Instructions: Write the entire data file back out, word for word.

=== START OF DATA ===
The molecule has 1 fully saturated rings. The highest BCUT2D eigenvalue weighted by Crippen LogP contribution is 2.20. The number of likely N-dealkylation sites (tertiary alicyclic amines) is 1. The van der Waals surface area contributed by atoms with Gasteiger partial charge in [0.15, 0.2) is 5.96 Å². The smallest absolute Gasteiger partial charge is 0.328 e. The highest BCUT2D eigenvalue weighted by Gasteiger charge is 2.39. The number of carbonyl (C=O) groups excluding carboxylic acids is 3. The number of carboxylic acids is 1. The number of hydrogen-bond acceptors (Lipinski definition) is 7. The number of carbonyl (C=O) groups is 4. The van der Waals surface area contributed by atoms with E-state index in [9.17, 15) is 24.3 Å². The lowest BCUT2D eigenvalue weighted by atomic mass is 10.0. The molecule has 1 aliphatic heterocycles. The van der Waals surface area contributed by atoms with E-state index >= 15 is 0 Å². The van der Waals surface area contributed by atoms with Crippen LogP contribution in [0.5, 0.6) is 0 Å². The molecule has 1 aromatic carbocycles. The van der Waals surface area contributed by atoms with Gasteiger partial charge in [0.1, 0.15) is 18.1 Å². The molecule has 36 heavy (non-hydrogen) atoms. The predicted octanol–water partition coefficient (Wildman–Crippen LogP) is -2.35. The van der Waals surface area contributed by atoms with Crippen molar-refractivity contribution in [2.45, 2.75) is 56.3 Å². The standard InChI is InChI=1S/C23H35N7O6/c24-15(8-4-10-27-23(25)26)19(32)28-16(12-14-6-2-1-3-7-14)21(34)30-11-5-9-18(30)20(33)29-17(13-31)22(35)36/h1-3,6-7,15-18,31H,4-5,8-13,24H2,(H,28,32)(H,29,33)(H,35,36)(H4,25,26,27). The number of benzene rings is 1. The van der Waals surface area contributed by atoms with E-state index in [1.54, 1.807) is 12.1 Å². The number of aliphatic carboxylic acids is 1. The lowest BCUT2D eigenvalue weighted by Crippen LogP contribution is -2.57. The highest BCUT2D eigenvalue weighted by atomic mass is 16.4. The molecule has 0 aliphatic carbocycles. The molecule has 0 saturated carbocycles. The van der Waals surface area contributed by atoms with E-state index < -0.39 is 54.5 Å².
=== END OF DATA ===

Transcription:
The molecule has 1 fully saturated rings. The highest BCUT2D eigenvalue weighted by Crippen LogP contribution is 2.20. The number of likely N-dealkylation sites (tertiary alicyclic amines) is 1. The van der Waals surface area contributed by atoms with Gasteiger partial charge in [0.15, 0.2) is 5.96 Å². The smallest absolute Gasteiger partial charge is 0.328 e. The highest BCUT2D eigenvalue weighted by Gasteiger charge is 2.39. The number of carbonyl (C=O) groups excluding carboxylic acids is 3. The number of carboxylic acids is 1. The number of hydrogen-bond acceptors (Lipinski definition) is 7. The number of carbonyl (C=O) groups is 4. The van der Waals surface area contributed by atoms with E-state index in [9.17, 15) is 24.3 Å². The lowest BCUT2D eigenvalue weighted by atomic mass is 10.0. The molecule has 1 aliphatic heterocycles. The van der Waals surface area contributed by atoms with E-state index >= 15 is 0 Å². The van der Waals surface area contributed by atoms with Crippen LogP contribution in [0.5, 0.6) is 0 Å². The molecule has 1 aromatic carbocycles. The van der Waals surface area contributed by atoms with Gasteiger partial charge in [0.1, 0.15) is 18.1 Å². The molecule has 36 heavy (non-hydrogen) atoms. The predicted octanol–water partition coefficient (Wildman–Crippen LogP) is -2.35. The van der Waals surface area contributed by atoms with Crippen molar-refractivity contribution in [2.45, 2.75) is 56.3 Å². The standard InChI is InChI=1S/C23H35N7O6/c24-15(8-4-10-27-23(25)26)19(32)28-16(12-14-6-2-1-3-7-14)21(34)30-11-5-9-18(30)20(33)29-17(13-31)22(35)36/h1-3,6-7,15-18,31H,4-5,8-13,24H2,(H,28,32)(H,29,33)(H,35,36)(H4,25,26,27). The number of benzene rings is 1. The van der Waals surface area contributed by atoms with E-state index in [1.54, 1.807) is 12.1 Å². The number of aliphatic carboxylic acids is 1. The lowest BCUT2D eigenvalue weighted by Crippen LogP contribution is -2.57. The highest BCUT2D eigenvalue weighted by atomic mass is 16.4. The molecule has 0 aliphatic carbocycles. The molecule has 0 saturated carbocycles. The van der Waals surface area contributed by atoms with E-state index < -0.39 is 54.5 Å².